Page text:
Lethbridge Community Health Centre.

The bridge to the far right is Stafford Drive North, 
which spanned the yard but is now a wider concrete 
structure with a couple of tracks running under,
which see occasional traffic.

Massey F. Jones collection
The CPR Lethbridge station freight shed, looking 
northeast in 1966, with active rolling stock still
behind the station.

In 1980, an agency was established to relocate the
yard to Kipp, a few miles west of Lethbridge City 
Centre.  The tracks were moved further north and
the area redeveloped into a shopping mall and 
residential complex.

After  the was station was preserved, CPR locomotive 
3651 (MLW 2-8-0) was relocated from Galt Park 
across the street, to a position where the boxcar now 
sits on the extreme left of this picture, to enhance the Lethbridge railway heritage.

Massey F. Jones collection
Only a very simple white sign under the octagonal tower 
in the CPR 'Script Lettering', marked the main entrance
to the Lethbridge Canadian Pacific Station this 1966 view.

Passenger service was abandoned in 1971 and freight 
operations relocated to Kipp, some distance west of
downtown in the 1980s. http://www.lethbridge.ca/Doing-Business/Planning-
Development/Documents/Railway%20
Relocation%20ARP.pdf

Early 20th Century views of the Lethbridge 
Union Station  : http://www.canadarail.com/alberta/l/lethbridge
.html#.VBpClGfwtko

Massey F. Jones collection
Consolidation CPR 3651  (MLW 2-8-0) relocated from 
Galt Gardens across the street in 1987 is now displayed
to the rear of the former Lethbridge station, almost
where the mainline used to run, in this view looking w
est on March 11th, 2014.

The large building in front of the locomotive is the
Chapters store and Michaels is in the background,
both within the Park Place Mall, which replaced the 
CPR yard, when it was moved to Kipp. The
locomotive is prominently featured on my CPR 
steam locomotive page http://yourrailwaypictures.com
/CPRsteamengines/

This picture was taken and submitted by Massey F. Jones
The Calgary-Lethbridge passenger service, from 
CPR public timetable April 30th, 1967 to October 28th, 
1967 (during Expo 67). Out of Calgary for the first
6 miles, the RDC followed the route of the present 
Calgary Transit south LRT line (yet to be constructed),

Passenger service between the two cities was 
abandoned in 1971, although occasional freight 
service still exists.

Massey F. Jones collection
Another RDC service to Lethbridge, this one 
designed for a fast connection on "The Canadian"
to and from Montreal, during Expo 67.

As with the Calgary-Lethbridge elsewhere on the 
page, this CPR timetable is their listing dated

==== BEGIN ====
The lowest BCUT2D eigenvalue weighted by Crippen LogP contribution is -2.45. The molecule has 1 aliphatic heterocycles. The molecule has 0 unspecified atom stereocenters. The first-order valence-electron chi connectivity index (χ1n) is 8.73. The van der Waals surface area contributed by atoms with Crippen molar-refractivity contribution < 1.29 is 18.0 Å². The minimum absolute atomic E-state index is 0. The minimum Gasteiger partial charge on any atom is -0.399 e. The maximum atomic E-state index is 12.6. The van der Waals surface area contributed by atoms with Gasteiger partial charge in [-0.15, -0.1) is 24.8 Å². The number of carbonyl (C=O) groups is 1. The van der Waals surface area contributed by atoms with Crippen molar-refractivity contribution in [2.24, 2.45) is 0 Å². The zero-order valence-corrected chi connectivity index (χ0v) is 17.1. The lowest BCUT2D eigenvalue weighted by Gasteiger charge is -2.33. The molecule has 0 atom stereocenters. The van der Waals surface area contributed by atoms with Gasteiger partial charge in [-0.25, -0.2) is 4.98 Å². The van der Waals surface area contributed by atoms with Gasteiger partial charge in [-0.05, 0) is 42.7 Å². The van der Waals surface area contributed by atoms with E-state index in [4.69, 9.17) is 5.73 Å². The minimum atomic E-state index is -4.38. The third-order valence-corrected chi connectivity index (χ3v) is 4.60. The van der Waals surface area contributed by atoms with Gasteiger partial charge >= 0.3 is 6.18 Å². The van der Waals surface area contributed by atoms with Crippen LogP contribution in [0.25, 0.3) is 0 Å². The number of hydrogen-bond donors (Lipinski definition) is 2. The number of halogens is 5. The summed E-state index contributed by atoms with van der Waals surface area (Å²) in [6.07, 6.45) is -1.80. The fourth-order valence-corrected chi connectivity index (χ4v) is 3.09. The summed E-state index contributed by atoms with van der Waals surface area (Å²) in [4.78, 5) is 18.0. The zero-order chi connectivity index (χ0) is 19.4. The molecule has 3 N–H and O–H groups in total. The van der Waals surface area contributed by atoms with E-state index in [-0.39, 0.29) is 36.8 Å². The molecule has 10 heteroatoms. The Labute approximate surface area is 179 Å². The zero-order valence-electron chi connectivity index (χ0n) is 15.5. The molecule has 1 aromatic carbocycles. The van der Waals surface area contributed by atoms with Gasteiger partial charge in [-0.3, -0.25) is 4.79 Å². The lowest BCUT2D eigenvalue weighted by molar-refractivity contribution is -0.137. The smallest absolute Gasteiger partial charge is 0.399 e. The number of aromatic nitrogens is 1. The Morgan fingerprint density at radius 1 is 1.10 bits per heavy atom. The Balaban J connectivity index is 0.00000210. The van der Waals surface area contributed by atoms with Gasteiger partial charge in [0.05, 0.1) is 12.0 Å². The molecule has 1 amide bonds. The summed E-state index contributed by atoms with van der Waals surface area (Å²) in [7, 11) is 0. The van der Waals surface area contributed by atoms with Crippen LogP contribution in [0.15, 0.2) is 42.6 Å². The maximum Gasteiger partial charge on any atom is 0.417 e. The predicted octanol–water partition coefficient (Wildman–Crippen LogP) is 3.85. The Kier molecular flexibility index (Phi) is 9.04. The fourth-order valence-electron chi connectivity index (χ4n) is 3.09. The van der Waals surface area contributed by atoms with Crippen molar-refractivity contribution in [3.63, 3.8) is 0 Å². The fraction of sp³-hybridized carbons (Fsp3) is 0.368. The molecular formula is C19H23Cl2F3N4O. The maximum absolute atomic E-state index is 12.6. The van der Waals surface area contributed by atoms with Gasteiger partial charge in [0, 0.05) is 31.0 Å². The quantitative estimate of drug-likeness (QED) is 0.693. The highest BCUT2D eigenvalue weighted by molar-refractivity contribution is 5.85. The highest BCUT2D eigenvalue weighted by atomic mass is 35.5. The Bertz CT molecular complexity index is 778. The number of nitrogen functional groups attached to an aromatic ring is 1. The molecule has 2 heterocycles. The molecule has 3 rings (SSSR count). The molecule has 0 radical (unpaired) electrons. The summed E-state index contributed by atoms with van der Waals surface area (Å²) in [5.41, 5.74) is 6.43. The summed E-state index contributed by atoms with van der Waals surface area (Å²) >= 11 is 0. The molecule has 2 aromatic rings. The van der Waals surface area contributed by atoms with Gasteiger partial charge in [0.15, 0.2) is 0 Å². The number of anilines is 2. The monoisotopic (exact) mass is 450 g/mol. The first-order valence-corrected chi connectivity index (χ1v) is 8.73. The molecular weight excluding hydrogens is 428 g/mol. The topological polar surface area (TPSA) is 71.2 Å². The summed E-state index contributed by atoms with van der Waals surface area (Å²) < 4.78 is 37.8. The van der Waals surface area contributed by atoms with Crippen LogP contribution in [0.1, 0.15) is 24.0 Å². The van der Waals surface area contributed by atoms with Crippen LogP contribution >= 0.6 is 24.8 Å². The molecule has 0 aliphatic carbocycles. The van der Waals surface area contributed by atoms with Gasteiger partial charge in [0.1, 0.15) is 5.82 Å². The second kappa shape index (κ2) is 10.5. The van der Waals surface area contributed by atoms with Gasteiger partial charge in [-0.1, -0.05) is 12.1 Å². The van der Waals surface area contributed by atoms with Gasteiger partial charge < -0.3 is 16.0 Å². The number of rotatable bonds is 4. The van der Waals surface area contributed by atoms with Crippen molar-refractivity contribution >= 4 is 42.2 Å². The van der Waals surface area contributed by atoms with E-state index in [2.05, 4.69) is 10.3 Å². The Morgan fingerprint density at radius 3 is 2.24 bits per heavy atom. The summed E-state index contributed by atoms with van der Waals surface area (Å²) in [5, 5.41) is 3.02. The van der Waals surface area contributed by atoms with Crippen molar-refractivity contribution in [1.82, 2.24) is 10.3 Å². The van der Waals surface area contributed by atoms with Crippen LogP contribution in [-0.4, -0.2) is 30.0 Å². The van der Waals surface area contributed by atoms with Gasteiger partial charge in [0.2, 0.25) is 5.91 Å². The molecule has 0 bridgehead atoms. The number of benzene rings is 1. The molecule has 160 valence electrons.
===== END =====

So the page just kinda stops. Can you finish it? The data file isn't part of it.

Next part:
30 Apr 1967 to 28 October, 1967.

Massey F. Jones collection
Stirling Station Construction Crew 1900

.
The Stirling station is along the old Lethbridge Great Falls subdivision at Stirling. The CPR built a new station beside the new Railway town of Maybutt, Alberta when the old
Galt Railway station site was to small for CPR when the 
took over the Alberta Irrigation Railway and Coal Co.
The Station although located in Maybutt, Alberta 
remained under the name Stirling as Stirling was located 
1km south of the new town of Maybutt.

These photos are from the Stirling Historical Society and we submitted by 
Cody Kapcsos
The Stirling Station and grain elevators, year unknown
These photos are from the Stirling Historical Society and we submitted by 
Cody Kapcsos
Stirling Scouts at Station, Stirling Alta. Date Unknown
These photos are from the Stirling Historical Society and we submitted by 
Cody Kapcsos
1920s Flood Maybutt, Alta
These photos are from the Stirling Historical Society and we submitted by 
Cody Kapcsos
Winnifred, Alberta Station. Year unknown
This picture was submitted by Cody Kapcsos
Moving the Winnifred, Alberta Station, newspaper clipping 
about the move of the station in 1961.
The stastion  burned in the  1970s because of the deteriorated condition of the building.
This picture was submitted by Cody Kapcsos
CP Station Granum, AB (1904 CPR Station, Model 12)
This picture was taken and submitted by Al MacDonald, Granum AB
CP Station Granum, AB (1904 CPR Station, Model 12)
This picture was taken and submitted by Al MacDonald, Granum AB
CP Station Granum, AB (1904 CPR Station, Model 12)
This picture was taken and submitted by Al MacDonald, Granum AB
CP Station Granum, AB (1904 CPR Station, Model 12)
This picture was taken and submitted by Al MacDonald, Granum AB
The above station is now the home of Al MacDonald. It was purchased from the CPR some 36 years ago and moved to it's present location, about 2km from its original site (Granum AB, between Calgary and Lethbridge). Al has lived in it for the past 20 years.